MUSKEGON, Mich. — A Muskegon-area man is still fighting with unemployment after his company permanently laid him off.
Now he’s wondering why the state unemployment agency is sending him bills in the mail.
“They didn’t actually say it but it would’ve turned out the same way. They were going to permanently lay me off,” said Danny Maturen.
He spent more than 30 years of his life working for Johnston Boiler in Ferrysburg. He started in sheet metal and ended up in final assembly where he tested the boilers before they left the factory.
“I kept telling him that his loyalty was all for nothing,” said wife Rosemary. “He kept saying, ‘no, no, no they wouldn’t do this to me. They wouldn’t do this to me.' And now here we are $6,100 in debt and they did do it to us.”
In April of 2020, the company laid people off due to COVID-19. Danny ended up filing for unemployment and then got called into the office in June.
“They called me down and said they was downsizing and they’re gonna retire me,” he said.
The 67-year-old felt forced to sign the retirement papers. He liked his job and wanted to stay, but felt there was no other option.
“No, I didn’t actually want to sign the papers,” he said, “but I knew if I didn’t, they’d find a way to – they would just not call me back to work – they would’ve just left me laid off.”
After I emailed the president of the company, he told me that Danny had been permanently laid off along with several other associates due to the pandemic. And, if he applied for unemployment after the severance period, the company would not contest it.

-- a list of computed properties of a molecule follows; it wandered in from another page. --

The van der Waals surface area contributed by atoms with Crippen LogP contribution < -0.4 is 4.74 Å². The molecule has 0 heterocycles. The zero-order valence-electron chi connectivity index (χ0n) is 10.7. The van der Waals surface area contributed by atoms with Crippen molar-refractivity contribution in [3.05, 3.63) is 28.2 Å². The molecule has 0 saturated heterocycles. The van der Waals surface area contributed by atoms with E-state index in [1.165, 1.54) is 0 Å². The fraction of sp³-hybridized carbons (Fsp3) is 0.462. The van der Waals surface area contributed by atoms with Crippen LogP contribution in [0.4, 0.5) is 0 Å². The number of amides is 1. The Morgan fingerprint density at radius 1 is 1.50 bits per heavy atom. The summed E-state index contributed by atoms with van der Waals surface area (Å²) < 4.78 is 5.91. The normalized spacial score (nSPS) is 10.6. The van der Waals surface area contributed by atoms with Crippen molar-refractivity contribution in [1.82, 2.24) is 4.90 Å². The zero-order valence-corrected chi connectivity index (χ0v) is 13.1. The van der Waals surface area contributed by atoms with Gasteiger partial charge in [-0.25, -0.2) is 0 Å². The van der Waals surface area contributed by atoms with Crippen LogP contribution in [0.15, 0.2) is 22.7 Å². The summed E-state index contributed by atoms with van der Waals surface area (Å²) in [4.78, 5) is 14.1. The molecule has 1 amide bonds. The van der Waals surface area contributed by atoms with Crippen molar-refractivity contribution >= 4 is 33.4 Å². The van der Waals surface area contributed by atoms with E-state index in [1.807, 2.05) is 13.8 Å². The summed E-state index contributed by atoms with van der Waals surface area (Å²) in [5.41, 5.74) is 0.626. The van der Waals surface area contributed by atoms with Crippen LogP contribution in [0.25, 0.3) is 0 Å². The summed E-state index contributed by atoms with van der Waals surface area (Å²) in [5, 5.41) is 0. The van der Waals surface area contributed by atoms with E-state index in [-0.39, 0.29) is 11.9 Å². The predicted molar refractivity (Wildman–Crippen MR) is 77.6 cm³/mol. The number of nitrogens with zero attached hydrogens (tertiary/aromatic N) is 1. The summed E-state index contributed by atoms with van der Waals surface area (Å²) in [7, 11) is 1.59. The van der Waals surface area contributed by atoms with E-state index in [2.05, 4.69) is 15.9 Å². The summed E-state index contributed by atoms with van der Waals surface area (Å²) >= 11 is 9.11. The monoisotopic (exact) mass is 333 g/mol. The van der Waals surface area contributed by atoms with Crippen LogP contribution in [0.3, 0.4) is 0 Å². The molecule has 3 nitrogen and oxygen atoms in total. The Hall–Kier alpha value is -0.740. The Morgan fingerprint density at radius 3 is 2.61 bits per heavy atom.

After he collected benefits for a few months last year, Danny got a bill basically saying he wasn’t supposed to get paid the $6,100 he collected.
“They want me to payback from the 16th of June through the end of July,” he said.
Danny tells me he didn’t get his first severance check until August, meaning he should’ve been qualified for unemployment benefits until that time.
That severance finally ran out in December, so he tried re-instating his unemployment claim. That was denied too and the couple could never get any answers as to why.
“And I can go all day long and never get anybody. Or they’ll say we have a whole bunch of phone calls blah, blah blah, blah please call back later. You can’t get through,” said Rosemary.
Rosemary just had her stomach removed so the family has to deal with those hospital bills plus the $6,100 the UIA says Danny needs to repay.
“I don’t know where to go from here, I’m kinda at my wit's end,” he said.
Danny says he’ll soon have to look for a part-time job.
We did reach out to the UIA about this story and the agency is now looking into his claim.